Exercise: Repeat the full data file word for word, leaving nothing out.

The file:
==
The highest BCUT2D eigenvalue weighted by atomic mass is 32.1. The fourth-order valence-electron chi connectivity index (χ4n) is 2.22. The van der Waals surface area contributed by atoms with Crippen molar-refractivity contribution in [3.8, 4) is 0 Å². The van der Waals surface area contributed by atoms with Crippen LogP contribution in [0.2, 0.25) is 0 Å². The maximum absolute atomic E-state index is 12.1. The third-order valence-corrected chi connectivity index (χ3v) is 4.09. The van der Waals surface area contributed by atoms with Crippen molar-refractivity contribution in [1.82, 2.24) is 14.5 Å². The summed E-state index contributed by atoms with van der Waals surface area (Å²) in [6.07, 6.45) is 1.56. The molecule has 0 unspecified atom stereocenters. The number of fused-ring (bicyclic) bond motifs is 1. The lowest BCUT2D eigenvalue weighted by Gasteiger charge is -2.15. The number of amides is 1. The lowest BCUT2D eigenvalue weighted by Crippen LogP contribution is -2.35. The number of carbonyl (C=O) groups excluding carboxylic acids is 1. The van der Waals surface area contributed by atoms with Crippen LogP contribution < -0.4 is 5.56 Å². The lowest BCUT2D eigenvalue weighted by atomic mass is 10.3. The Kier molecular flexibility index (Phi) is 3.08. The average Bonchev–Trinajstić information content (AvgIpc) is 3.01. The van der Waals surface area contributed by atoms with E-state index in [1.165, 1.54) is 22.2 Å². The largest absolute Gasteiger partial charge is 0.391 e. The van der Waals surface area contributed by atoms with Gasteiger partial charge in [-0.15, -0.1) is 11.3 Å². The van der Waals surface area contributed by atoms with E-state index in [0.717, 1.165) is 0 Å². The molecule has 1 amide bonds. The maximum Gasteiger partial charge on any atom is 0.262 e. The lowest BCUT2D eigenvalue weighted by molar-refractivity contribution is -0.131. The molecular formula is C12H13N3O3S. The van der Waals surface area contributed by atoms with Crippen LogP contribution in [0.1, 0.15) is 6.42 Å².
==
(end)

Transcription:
The highest BCUT2D eigenvalue weighted by atomic mass is 32.1. The fourth-order valence-electron chi connectivity index (χ4n) is 2.22. The van der Waals surface area contributed by atoms with Crippen molar-refractivity contribution in [3.8, 4) is 0 Å². The van der Waals surface area contributed by atoms with Crippen LogP contribution in [0.2, 0.25) is 0 Å². The maximum absolute atomic E-state index is 12.1. The third-order valence-corrected chi connectivity index (χ3v) is 4.09. The van der Waals surface area contributed by atoms with Crippen molar-refractivity contribution in [1.82, 2.24) is 14.5 Å². The summed E-state index contributed by atoms with van der Waals surface area (Å²) in [6.07, 6.45) is 1.56. The molecule has 0 unspecified atom stereocenters. The number of fused-ring (bicyclic) bond motifs is 1. The lowest BCUT2D eigenvalue weighted by Gasteiger charge is -2.15. The number of amides is 1. The lowest BCUT2D eigenvalue weighted by Crippen LogP contribution is -2.35. The number of carbonyl (C=O) groups excluding carboxylic acids is 1. The van der Waals surface area contributed by atoms with Crippen LogP contribution < -0.4 is 5.56 Å². The lowest BCUT2D eigenvalue weighted by atomic mass is 10.3. The Kier molecular flexibility index (Phi) is 3.08. The average Bonchev–Trinajstić information content (AvgIpc) is 3.01. The van der Waals surface area contributed by atoms with E-state index in [1.165, 1.54) is 22.2 Å². The largest absolute Gasteiger partial charge is 0.391 e. The van der Waals surface area contributed by atoms with Gasteiger partial charge in [-0.15, -0.1) is 11.3 Å². The van der Waals surface area contributed by atoms with E-state index in [0.717, 1.165) is 0 Å². The molecule has 1 amide bonds. The maximum Gasteiger partial charge on any atom is 0.262 e. The lowest BCUT2D eigenvalue weighted by molar-refractivity contribution is -0.131. The molecular formula is C12H13N3O3S. The van der Waals surface area contributed by atoms with Crippen LogP contribution in [0.1, 0.15) is 6.42 Å².